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IRS keeps ABQ Tea Party on hold

Copyright © 2014 Albuquerque Journal

The Albuquerque Tea Party is still waiting on word from the IRS about its tax-exempt status application more than a year after initial reports that the IRS targeted conservative political groups for extra scrutiny – and nearly five years since it first submitted its application for tax-exempt status as a 501(c)4 group.

Groups with that designation, known as “social welfare” organizations, are allowed to engage in political activity as a secondary function of the organization’s work.

In May 2013, the Albuquerque Tea Party joined 40 other conservative groups in a lawsuit against the IRS filed by the Washington-based American Center for Law and Justice.

The lawsuit followed the disclosure that the tax agency had targeted tea party organizations and others seeking tax-exempt status for extra scrutiny about their political activities. The lawsuit is pending in a Washington federal court.

In the 14 months since the suit was filed, all but nine of the 41 groups that are plaintiffs to the lawsuit have been granted their 501(c)4 tax-exempt status, said David French, senior counsel with the American Center for Law and Justice, which is representing the conservative groups at no charge.

Only the status of the Albuquerque Tea Party and a few others remain unresolved, he said.

“We have seen no rhyme or reason in the ones that have continued to be delayed versus the ones that have been approved,” French said. “It appears utterly random and arbitrary.”

Rick Harbaugh, the past president of the Albuquerque Tea Party, said the IRS reached out to the group last fall to offer an expedited review of the group’s application if the organization would commit to use no more than 40 percent of its spending on political work, such as contributions to candidates.

The tax code prohibits 501(c)4 organizations from conducting political work as their “primary” operation. That language has been interpreted by many to mean at least 51 percent of any 501(c)4 group’s spending must be nonpolitical.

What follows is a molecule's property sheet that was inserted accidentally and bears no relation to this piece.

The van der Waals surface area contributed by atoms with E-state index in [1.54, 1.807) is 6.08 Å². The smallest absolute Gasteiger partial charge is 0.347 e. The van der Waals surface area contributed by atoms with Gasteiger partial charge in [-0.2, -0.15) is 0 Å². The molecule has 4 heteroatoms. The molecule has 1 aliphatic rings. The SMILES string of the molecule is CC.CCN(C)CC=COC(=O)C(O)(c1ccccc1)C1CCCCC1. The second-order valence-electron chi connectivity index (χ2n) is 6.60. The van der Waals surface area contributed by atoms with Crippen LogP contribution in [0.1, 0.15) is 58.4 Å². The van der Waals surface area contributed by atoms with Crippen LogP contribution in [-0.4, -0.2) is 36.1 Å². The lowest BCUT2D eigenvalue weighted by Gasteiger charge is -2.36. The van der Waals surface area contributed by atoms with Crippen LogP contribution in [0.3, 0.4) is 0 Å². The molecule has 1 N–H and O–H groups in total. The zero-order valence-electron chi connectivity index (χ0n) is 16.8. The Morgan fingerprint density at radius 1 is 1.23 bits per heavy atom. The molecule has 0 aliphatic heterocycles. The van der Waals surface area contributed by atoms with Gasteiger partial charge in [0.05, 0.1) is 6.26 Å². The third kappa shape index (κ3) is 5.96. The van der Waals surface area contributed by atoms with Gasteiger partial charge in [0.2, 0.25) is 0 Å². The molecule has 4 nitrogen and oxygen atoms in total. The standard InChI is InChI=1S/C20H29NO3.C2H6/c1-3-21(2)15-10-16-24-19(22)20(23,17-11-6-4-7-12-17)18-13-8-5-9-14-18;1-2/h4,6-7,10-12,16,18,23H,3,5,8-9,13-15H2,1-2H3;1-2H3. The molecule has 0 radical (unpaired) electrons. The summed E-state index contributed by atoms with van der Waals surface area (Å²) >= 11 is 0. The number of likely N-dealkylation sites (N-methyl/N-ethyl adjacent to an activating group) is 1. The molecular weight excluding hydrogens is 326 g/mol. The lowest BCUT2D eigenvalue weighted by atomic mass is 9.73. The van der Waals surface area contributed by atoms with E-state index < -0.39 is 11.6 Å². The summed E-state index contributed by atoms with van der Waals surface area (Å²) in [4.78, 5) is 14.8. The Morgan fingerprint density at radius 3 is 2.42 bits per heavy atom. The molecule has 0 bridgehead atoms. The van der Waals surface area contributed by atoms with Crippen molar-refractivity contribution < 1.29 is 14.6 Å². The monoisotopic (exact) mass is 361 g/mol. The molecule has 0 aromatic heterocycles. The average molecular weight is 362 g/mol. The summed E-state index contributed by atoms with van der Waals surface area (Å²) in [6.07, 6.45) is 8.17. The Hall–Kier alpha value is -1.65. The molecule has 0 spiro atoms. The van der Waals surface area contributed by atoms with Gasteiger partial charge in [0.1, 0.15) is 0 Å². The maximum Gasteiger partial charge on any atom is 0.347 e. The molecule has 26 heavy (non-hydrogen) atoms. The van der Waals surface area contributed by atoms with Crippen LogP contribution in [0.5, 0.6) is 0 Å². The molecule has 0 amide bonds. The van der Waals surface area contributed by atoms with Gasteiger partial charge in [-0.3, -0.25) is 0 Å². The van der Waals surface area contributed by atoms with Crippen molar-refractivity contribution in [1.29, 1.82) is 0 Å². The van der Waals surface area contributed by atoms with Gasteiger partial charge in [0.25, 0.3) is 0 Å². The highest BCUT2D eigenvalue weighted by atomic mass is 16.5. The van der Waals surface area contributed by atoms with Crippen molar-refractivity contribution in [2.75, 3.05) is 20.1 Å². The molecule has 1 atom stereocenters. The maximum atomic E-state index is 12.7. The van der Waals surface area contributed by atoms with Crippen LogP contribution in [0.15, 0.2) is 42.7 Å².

The Albuquerque Tea Party’s operations typically steer clear of political work because the group does not endorse candidates, Harbaugh said. Nonetheless, Harbaugh said, the group rejected the IRS’ offer because it sought a commitment of 60 percent nonpolitical activity rather than the standard 51 percent.

He said the group would not agree to be treated differently than others by the IRS.

“All we’re trying to do is comply with the law,” Harbaugh said. “They (the IRS) are trying to change the law. They were trying to get themselves off the hook, and the way they were trying to do it was to further restrict what we as an organization can do.”

Harbaugh declined to release to the Journal the IRS letter offering an expedited review in exchange for a higher standard of nonpolitical activity.

IRS regional spokesman Bill Brunson declined to comment on the IRS review of the Albuquerque Tea Party, citing agency rules prohibiting disclosure of private information.

Like the Albuquerque Tea Party, none of the other groups the ACLJ represents in its lawsuit against the IRS accepted the offer for expedited review in exchange for limited political activity, said French, the ACLJ counsel.

Accepting the offer would have made the Albuquerque Tea Party and other conservative groups “second-class citizens” in the world of tax-exempt, so-called social welfare organizations, French said.

“The IRS was offering a ‘deal’ that involved the Albuquerque Tea Party and other tea parties agreeing to less freedom and less flexibility than what have been granted to every other (c)4, including the liberal (c)4s,” French said.

Also affecting the groups’ decision to decline the offer was proposed IRS rule changes to the way political activity was defined, he said. Those proposed rules have since been withdrawn.

The group’s unresolved tax status means the group has been forced to stash away about $3,500 in contributions to cover nearly five years of tax bills that would come due if their tax-exempt status is denied, the past president said. If the tax-exempt status is denied, the group will be required to pay taxes on contributions it received.

“That, to us, is very irritating,” Harbaugh said. “They are using us as a punching bag, and there’s not much we can do about it, except smile and take it.”

Also, groups granted 501(C)4 tax-exempt status by the IRS are not required to disclose their donors.

Controversy over IRS dealings with tea party groups is still brewing in Washington.

On Monday, the Republican-controlled U.S. House voted to cut the IRS tax enforcement division by $1.2 billion, The Associated Press reported.

The cuts reflected GOP outrage over the agency’s scrutiny of tea party groups and frustration over the agency’s failure to produce thousands of emails by Lois Lerner, the official formerly in charge of the IRS division that processes applications for tax-exempt status, the AP said.

Meanwhile, a second federal judge has ordered the IRS to explain under oath how the agency lost emails from Lerner, Fox News reported.

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